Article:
After the battle of Milliken's Bend, we remained encamped near Richmond until the morning of the 15th (in the mean time our wounded and sick men were sent to Monroe). "When our pickets were driven in by the enemy, General Walker immediately formed the division in line of battle ; at the same time he ordered the 18th Infantry, under command of Colonel Culbertson, to take position at the upper crossing, about a mile north of Richmond, with instructions to hold the crossing at all hazards until he could get his wagon-train out of the way. Captain Edgar, having charged his guns with grape and canister, ordered six rounds of ammunition to be placed alongside of each gun. This having been accomplished, he ordered his men to conceal themselves as much as possible until he ordered them into action.
Presently, the enemy emerges out of the woods, and advances in martial array, their banners floating on the breeze, as if they were on parade. Colonel Culbertson passes along the line, speaking words of cheer to his men, telling them that the safety of the entire division was intrusted to them, and ordering their bayonets to be fixed. They stood like a stone wall, awaiting the approach of the enemy. On they came, like a huge avalanche pouring across the valley. It seemed to be a race with them, which of their regiments should be the most successful in capturing the rebel battery. Closer they came, until they got within about one hundred and fifty yards, when Captain Edgar ordered his men to be up and at them. Eight manfully did his men go into action, handling their guns with alacrity and cheerfulness, throwing grape and canister amongst them, and slaying them by hundreds. The ground was covered with their dead and wounded. Captain Edgar's men were playing havoc amongst them. The 18th Texas Infantry, commanded by the brave and fearless Colonel Culbertson, crossed the bayou and charged the enemy at the point of the bayonet, driving them pell-mell into the timber. They were panic-stricken, as they never stopped to resist the charge of the brave 500. Although their numbers exceeded 18,000, under command of one of their ablest generals, General Davis, they anticipated that they were ambushed. Getting into the timber, they finally rallied. In the mean time Colonel Culbertson withdrew his regiment across the bayou again, and rejoined the balance of the division. This charge made by the 18th Infantry will compare favorably with any regimental charge that has ever been recorded. Too much praise cannot be awarded to Colonel Culbertson and Captain Edgar and their men for their gallantry and cool presence of mind on this occasion. The division fell back to Bayou Macon on the arrival of Colonel Culbertson's Regiment and Captain Edgar's Battery.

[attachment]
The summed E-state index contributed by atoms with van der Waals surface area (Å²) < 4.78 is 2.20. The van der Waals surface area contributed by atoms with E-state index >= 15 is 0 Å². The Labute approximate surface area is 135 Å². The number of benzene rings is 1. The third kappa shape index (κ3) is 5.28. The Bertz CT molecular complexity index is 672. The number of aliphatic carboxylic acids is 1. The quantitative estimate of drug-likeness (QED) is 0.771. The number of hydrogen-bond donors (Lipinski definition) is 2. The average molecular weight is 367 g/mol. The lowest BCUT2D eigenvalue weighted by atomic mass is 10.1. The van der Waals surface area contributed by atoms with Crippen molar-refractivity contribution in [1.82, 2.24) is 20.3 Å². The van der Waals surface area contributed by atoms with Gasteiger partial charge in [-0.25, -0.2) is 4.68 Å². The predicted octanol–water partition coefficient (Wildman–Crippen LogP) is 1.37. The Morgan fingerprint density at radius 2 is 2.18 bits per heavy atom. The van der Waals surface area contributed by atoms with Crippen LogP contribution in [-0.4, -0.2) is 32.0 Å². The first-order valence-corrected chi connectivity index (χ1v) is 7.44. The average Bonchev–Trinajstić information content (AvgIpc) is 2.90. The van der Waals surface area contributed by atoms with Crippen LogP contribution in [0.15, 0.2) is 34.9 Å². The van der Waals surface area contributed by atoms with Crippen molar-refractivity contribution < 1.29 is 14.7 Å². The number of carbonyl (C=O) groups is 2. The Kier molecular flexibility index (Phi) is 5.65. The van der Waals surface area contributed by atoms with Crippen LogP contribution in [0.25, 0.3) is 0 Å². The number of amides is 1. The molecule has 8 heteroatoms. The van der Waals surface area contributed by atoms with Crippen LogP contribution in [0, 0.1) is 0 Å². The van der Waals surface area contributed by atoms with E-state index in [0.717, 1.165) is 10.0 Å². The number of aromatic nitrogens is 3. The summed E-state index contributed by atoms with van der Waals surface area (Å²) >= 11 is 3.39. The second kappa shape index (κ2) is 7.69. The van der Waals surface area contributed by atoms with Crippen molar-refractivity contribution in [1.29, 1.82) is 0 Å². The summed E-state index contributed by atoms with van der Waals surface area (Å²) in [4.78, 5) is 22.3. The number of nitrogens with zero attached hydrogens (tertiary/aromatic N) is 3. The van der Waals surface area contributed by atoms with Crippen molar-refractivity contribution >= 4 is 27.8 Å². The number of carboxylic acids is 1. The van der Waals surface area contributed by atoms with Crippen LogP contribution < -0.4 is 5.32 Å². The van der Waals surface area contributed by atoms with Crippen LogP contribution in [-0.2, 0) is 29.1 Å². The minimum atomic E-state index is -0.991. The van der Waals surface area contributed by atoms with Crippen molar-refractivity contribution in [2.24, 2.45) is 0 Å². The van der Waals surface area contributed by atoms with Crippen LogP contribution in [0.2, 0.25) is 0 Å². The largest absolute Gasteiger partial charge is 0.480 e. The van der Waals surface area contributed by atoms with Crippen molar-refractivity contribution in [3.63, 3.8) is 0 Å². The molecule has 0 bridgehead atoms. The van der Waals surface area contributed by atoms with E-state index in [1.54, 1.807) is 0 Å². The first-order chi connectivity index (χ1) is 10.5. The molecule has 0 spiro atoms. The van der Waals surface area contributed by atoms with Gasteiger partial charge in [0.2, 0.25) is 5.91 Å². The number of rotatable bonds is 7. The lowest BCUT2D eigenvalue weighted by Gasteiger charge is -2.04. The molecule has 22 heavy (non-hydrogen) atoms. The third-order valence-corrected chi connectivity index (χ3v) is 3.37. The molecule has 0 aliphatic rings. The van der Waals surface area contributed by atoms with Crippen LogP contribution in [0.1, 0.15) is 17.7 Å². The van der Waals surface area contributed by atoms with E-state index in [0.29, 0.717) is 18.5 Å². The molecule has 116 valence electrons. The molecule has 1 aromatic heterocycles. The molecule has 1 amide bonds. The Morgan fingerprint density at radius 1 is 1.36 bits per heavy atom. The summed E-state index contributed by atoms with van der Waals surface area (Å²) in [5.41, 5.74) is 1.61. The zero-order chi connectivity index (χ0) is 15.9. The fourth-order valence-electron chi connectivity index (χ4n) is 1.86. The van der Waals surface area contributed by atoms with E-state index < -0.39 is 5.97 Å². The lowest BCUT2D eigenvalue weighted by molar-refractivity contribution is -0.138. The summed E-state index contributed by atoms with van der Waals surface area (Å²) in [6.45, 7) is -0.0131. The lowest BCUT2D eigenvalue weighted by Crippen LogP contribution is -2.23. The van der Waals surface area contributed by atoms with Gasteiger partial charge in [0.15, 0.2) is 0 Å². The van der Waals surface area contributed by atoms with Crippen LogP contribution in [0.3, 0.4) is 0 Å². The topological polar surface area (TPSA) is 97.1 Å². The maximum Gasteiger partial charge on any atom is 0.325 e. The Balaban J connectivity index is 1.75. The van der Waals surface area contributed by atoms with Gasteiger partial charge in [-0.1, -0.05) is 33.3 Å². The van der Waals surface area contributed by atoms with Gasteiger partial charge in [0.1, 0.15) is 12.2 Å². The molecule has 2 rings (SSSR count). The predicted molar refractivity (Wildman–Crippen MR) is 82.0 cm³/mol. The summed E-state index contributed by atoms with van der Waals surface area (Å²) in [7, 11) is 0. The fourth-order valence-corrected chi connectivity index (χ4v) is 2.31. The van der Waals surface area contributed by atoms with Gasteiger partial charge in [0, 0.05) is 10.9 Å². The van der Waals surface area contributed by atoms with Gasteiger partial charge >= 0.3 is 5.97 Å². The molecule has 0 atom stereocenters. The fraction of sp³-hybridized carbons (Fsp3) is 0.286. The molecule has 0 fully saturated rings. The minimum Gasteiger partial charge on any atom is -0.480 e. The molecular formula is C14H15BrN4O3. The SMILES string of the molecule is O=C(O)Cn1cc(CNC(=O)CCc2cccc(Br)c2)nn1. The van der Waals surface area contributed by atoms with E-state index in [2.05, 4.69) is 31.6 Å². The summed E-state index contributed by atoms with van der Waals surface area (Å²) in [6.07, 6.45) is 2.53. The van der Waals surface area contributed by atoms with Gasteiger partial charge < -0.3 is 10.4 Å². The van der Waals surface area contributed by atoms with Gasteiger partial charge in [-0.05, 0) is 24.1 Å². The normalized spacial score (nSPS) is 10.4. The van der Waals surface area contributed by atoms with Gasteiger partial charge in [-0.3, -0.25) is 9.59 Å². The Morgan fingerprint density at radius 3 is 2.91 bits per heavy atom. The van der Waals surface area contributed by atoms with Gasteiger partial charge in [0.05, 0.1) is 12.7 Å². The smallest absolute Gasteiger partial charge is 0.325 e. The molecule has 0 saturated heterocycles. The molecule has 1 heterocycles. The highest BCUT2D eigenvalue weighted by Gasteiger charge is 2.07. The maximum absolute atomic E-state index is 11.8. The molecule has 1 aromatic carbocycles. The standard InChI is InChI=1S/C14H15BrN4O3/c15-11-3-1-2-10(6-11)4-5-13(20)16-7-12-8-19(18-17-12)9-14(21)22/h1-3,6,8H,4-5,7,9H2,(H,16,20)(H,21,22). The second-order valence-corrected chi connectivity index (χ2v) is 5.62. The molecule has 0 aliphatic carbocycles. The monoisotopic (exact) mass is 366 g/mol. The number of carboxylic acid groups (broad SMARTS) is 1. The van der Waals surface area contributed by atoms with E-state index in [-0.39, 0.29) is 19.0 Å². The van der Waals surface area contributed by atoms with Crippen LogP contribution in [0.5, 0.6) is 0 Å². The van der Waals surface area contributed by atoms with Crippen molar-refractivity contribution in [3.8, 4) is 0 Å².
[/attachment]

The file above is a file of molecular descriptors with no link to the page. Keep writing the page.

General Walker anticipated that the enemy would follow him up as soon as they got over their fright. Once across Bayou Macon, General Walker contemplated giving battle. As was expected, the enemy's cavalry followed us up to Bayou Macon. Our rear-guard skirmished with them from Round- away Bayou up to within a few hundred yards of the crossing of the bayou.
One of their officers, more persevering or braver than the balance of them, advanced ahead of their main column. He came in contact with one of our soldiers who was tired and unable to keep up with the main body of our troops. He was ordered by the officer to surrender, whereupon he ordered the officer to surrender to him. Neither would surrender to the other ; consequently they commenced firing at each other. The private soldier proved to be the best shot, as he killed the officer. He took possession of the officer's horse and accouterments, and continued his march to camp. He arrived in camp in due time, and was highly complimented by his officers for his bravery. After crossing Bayou Macon we camped for the night, having marched ten miles.
During the greatest portion of the night we remained under arms and in line of battle. It was generally believed among the troops, that the enemy would attempt to cross the bayou during the night.
On the morning of the 16th we learned, much to our surprise, that the enemy had fallen back towards Milliken's Bend. We took up the line of march for the town of Delhi. While on the march we met General Tappan's Brigade of Arkansians [Arkansans], on a forced march, coming to our "rescue." They informed us that they heard a great many of "Walker's Greyhounds" had been captured by the enemy. After assuring them that the greyhounds were too quick for the enemy, they became reconciled. After marching twelve miles we camped for the night.